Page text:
Trump Says Russia Should Be Allowed Back In The G-7
As he headed to the G-7 Summit, President Trump threw our ostensible allies another curve.
As he departed the White House for his trip to Canada for the G-7 Summit in Canada, President Trump threw yet another international relations curveball that is likely to widen the rift between the United States and its closest (for now) and most important allies:
WASHINGTON — President Trump called on the world’s leading economies on Friday to reinstate Russia to the Group of 7 nations four years after it was cast out for annexing Crimea, once again putting him at odds with America’s leading allies in Europe and Asia.
The president made the suggestion to reporters at the White House just before leaving for Canada to attend the annual meeting of the G-7, a gathering that already was promising to be crackling with tension over trade, Iran and Mr. Trump’s sharp-edged approach to foreign leaders.
“Russia should be in this meeting,” Mr. Trump said. “Why are we having a meeting without Russia being in the meeting? And I would recommend — and it’s up to them, but Russia should be in the meeting, it should be a part of it. You know, whether you like it or not, and it may not be politically correct, but we have a world to run and the G-7 — which used to be the G-8, they threw Russia out. They should let Russia come back in because we should have Russia at the negotiating table.”
Russia joined the group in the 1990s after emerging from the wreckage of the Soviet Union, making it the G-8, but its armed intervention in its neighbor Ukraine in 2014 and seizure of the Crimean peninsula angered other major powers. The remaining members, led by President Barack Obama, expelled it in a sign of global resolve not to let international borders be redrawn by force.
Britain, Germany and other members of the G-7 were unlikely to go along with Mr. Trump’s suggestion, but he won support from Italy. “I agree with President @realDonaldTrump: Russia should return to the G8,” Prime Minister Giuseppe Conte wrote on Twitter in Italian. “It is in everyone’s interest.”
“President Trump has placed himself on the wrong side: with the autocrats, the corrupt, and the anti-Americans, who look to Vladimir Putin as a natural ally,” said Daniel Fried, a former career diplomat who oversaw sanctions on Russia after its Ukraine intervention. “Such language will dismay America’s friends and embolden our adversaries.”
This news came, as I said, as President Trump was departing the White House for the short trip to Canada for this weekend’s G-7 Summit, which is already anticipated to be a contentious one given the President’s decision to impose tariffs on aluminum Canada and Europe as well as Mexico in the name of “national security,” a move that has already led to threats of retaliatory tariffs aimed principally at American agriculture. It has also resulted in some harsh exchanges of words between Trump and Canadian Prime Minister Justin Trudeau and between the President and President Emmanuel Macron of France, with whom the President has until now had a very good relationship. It’s expected that the issue of trade will dominate this weekend’s summit, as will issues such as the upcoming North Korea summit, the nuclear deal with Iran, and climate change. For his part, Trump has already apparently indicated that he intends to leave the summit early, before the scheduled talks on climate change, ostensibly with the intention of heading directly for Singapore to prepare for the summit meeting next Tuesday with North Korean leader Kim Jong Un. This latest announcement by Trump, which seemed to come out of nowhere, is likely to further complicate relationships that have already become complicated thanks to Trump’s insistence on creating distance between the United States and its closest allies.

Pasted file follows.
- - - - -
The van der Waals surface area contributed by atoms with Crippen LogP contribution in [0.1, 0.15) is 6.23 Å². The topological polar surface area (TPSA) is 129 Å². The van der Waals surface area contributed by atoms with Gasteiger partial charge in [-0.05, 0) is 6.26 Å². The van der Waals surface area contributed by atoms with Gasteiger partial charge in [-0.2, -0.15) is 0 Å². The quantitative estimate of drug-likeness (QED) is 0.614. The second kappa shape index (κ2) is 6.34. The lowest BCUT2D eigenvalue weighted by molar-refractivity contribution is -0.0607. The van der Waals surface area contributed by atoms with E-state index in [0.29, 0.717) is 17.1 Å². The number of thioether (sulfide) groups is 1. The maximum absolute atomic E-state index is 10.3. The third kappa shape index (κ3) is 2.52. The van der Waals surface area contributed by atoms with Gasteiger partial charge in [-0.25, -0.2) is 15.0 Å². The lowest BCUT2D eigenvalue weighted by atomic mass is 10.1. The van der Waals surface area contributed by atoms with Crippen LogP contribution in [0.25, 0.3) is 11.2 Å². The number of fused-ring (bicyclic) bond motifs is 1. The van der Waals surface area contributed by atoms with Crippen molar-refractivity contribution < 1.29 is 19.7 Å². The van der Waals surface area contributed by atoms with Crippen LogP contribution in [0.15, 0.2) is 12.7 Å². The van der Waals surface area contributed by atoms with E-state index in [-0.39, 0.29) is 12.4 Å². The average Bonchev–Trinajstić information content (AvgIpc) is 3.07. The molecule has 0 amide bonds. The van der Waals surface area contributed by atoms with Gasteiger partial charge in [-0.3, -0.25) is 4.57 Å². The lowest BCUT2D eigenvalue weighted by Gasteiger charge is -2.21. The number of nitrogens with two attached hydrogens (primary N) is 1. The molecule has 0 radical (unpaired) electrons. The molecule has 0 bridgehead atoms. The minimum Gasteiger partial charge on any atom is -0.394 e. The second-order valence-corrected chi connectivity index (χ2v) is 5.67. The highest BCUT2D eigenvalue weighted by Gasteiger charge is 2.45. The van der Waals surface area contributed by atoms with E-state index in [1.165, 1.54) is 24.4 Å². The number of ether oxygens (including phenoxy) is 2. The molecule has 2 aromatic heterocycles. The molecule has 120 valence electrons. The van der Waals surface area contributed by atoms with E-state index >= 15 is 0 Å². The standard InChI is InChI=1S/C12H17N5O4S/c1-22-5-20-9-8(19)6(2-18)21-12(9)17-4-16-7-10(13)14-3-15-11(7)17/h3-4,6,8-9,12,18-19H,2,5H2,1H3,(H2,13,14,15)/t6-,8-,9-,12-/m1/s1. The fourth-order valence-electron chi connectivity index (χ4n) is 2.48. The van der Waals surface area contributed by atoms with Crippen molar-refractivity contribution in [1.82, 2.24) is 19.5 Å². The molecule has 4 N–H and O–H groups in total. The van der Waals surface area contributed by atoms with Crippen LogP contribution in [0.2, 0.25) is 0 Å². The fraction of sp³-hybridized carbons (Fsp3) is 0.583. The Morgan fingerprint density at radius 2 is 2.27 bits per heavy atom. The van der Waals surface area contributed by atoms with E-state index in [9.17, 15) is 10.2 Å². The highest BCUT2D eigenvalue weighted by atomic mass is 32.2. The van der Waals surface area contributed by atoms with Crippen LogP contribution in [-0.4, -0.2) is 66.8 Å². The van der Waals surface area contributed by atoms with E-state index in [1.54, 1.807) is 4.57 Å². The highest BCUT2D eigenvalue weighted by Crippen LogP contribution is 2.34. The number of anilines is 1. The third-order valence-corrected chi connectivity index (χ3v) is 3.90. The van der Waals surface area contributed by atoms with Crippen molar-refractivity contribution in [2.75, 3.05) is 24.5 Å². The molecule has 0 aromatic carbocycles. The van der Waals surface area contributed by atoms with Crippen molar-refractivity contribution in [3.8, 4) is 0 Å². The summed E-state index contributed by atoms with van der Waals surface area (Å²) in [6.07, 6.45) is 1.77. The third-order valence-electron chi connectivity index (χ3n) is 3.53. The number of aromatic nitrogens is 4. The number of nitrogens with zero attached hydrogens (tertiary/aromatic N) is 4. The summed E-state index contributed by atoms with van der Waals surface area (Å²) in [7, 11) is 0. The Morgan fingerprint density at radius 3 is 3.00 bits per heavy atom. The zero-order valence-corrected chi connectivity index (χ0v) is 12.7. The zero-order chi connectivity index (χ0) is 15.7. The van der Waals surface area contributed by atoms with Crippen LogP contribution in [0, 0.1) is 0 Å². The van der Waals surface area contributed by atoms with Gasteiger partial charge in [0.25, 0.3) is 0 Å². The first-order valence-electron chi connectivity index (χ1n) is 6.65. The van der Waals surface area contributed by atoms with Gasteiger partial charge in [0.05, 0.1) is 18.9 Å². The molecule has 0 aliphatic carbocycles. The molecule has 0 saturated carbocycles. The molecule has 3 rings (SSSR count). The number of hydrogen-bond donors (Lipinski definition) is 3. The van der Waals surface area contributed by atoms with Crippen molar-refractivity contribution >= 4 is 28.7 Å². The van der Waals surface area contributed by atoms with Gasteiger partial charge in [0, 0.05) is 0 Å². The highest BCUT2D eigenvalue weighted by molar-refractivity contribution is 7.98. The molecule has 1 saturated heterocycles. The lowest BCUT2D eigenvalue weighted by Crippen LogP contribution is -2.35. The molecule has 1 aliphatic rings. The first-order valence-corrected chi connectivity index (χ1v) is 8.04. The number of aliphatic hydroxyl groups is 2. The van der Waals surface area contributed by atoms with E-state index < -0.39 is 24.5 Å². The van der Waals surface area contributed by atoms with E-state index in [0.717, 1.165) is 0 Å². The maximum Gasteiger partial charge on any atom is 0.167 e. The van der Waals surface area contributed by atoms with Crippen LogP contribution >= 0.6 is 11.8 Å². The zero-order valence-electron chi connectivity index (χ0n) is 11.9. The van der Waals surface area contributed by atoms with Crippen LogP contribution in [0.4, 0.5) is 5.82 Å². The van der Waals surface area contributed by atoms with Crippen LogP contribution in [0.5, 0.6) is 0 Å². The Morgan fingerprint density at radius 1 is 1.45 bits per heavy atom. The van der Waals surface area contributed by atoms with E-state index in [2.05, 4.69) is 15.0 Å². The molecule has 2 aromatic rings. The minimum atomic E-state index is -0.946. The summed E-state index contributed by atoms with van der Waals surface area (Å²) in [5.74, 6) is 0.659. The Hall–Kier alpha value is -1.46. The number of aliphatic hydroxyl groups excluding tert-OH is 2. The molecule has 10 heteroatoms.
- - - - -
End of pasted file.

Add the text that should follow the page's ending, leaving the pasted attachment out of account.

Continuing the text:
As with everything that Trump does, it’s unclear what exactly motivated him to bring up the issue of readmitting Russia to the G-7 and it’s unclear whether he will actually press this issue during the summit this weekend. As noted in the article above, Russia was expelled from what had come to be known as the G-8 in 2014 in the wake of its armed intervention and eventual annexation of the Crimean Peninsula from Ukraine, an action that was subsequently followed up with open backing for rebels fighting the Ukrainian government in eastern Ukraine, which has a significant ethnic Russian population. In the wake of that incident, the world has seen increased Russian intervention in Ukraine, including both the presence of Russian troops in the area and the shooting down of a Malaysian Airlines 777 by a Russian missile system that was either given to the Ukrainian rebels or manned by Russian forces at the time the missile was fired. In addition to that, Russia has directly intervened in the civil war in Syria in what is clearly a blatant effort to support the Assad government in its war against rebel forces and protect its own interests in the area, such as the fact that Syria is home to Russia’s only warm-water base outside of Russian territory. On top of all of this, Russia has intervened in elections around the world, including in the United States in 2016, in what seems like an obvious effort to stoke division and create chaos, and has given every indication that it intends to keep doing so.
Given this record, there’s no rational reason to bring Russia back into the fold of the G-7, and it’s likely that Trump’s suggestion would be widely rejected if he tries to press it this weekend.